Maybe you had to call to be let in the door, because that handle look pretty secure!

If you ignored the frigid temperatures, sometimes the colors along the coastal waters looked quite inviting.
 We set ashore each day for guided hikes and nature walks, most times using these wee boats.
 From the shore the scenery dwarfed the ship we though of as home.
The captain promised us lots of wildlife viewing, and we began to think the animals were on the payroll.

There were three languages used on board, Norwegian naturally, German and English. If the crew spotted some wildlife, they would announce the best place to go on the ship to view it. There were about 150 passengers all hustling for the best photo spot. Invariably animals would pop up when we'd be in the dining room (maybe because we spent so much time in the dining room!) and there'd be a stampede (of humans not animals!) for the doors

Sometimes the announcement would begin in English, "Ladies and Gentlemen, a polar bear has been spotted off the starboard side." etc. (or maybe it was Klingons?)  People who understood English, (and knew where starboard was) would head off. Then the language would change and others would move too. We soon figured out, no matter what language they started with, just follow someone who looked like they understood.Waiting for your own language would mean missing the front row!
 Right in the middle is a polar bear eating a seal - I kid you not...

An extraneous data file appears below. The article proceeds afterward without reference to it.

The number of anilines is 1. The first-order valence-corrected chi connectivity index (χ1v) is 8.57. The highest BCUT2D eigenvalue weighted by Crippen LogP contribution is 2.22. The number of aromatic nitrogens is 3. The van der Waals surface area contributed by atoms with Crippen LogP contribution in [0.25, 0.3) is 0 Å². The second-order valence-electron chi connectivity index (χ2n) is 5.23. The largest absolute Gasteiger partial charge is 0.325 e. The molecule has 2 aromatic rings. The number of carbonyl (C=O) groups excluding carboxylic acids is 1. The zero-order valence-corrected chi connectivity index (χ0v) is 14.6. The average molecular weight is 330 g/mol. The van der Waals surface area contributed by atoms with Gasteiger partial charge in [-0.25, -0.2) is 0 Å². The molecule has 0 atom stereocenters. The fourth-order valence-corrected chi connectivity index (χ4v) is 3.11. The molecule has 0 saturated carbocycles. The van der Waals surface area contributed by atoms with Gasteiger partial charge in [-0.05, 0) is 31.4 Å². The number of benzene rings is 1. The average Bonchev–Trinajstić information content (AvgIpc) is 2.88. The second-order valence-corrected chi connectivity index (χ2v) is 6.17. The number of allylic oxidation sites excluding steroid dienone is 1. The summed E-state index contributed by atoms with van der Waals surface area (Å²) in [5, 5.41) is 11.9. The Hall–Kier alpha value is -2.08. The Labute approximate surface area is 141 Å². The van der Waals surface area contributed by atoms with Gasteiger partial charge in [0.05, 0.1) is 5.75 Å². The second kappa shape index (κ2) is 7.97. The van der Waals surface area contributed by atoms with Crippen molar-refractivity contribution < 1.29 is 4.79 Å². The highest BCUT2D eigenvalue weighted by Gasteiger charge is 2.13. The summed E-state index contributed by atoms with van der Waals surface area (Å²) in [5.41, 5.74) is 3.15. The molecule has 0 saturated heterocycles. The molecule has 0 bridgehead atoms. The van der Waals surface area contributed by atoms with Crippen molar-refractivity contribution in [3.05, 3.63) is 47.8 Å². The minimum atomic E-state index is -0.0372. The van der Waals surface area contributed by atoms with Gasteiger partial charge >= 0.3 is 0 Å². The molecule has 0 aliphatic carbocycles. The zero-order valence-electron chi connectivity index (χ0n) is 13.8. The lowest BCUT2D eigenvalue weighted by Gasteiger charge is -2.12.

Blurry - sorry - how I wished we'd our Nikkon D5000 in those days!
The icebergs were such strange colors - Had the captain ever heard of the Titanic I wondered?
We drank champagne was we crossed the 80°N parallel (not sure why, but I wasn't going to question anyone giving me free Champagne - especially in a place where a coffee cost $20!) We came upon Moffen Island and saw the Walruses, animals I half suspected were not real, seeming more like mythical creatures and ranked a rather ugly, cumbersome version of the unicorn. But there they were...sorry again about the picture quality.

This was our turn around point.

Each night we'd have to tear ourselves away from the scenery, staying up into the wee hours of the morning, our brains unwilling to accept that fact, seeing sunlight as we did. These pictures were taken between 3 and 4 am...
 And this picture reminded me of the island described in C.S Lewis' Narian Tale , The Voyage of the Dawn Treader - the one the made everyone really gloomy...
We had just headed down to the rattle and hum of our cabin when there was another animal announcement at 4am - polar bears again!
This mother was suckling her baby. And how cute is this pose!

 This is a whale - I promise!
We stopped at the research station. It claims to have the most northern post office in the world...I wonder if this is where Santa posts his letters! I just had to send a post card to my Mum.

 Some insane people were having a swim...totally not tempted!
 Even if it looked as beautiful as this.

Spitsbergen was a magical place. I'm glad we figured out a way to make it work. I'd always wanted to see polars bears in the wild and it was definitely one huge series of ticks off the bucket list.

 Byddi Lee

 P.S. Some of these scenery shots look amazing if you click on them and view then full screen - go on - I dare you :-)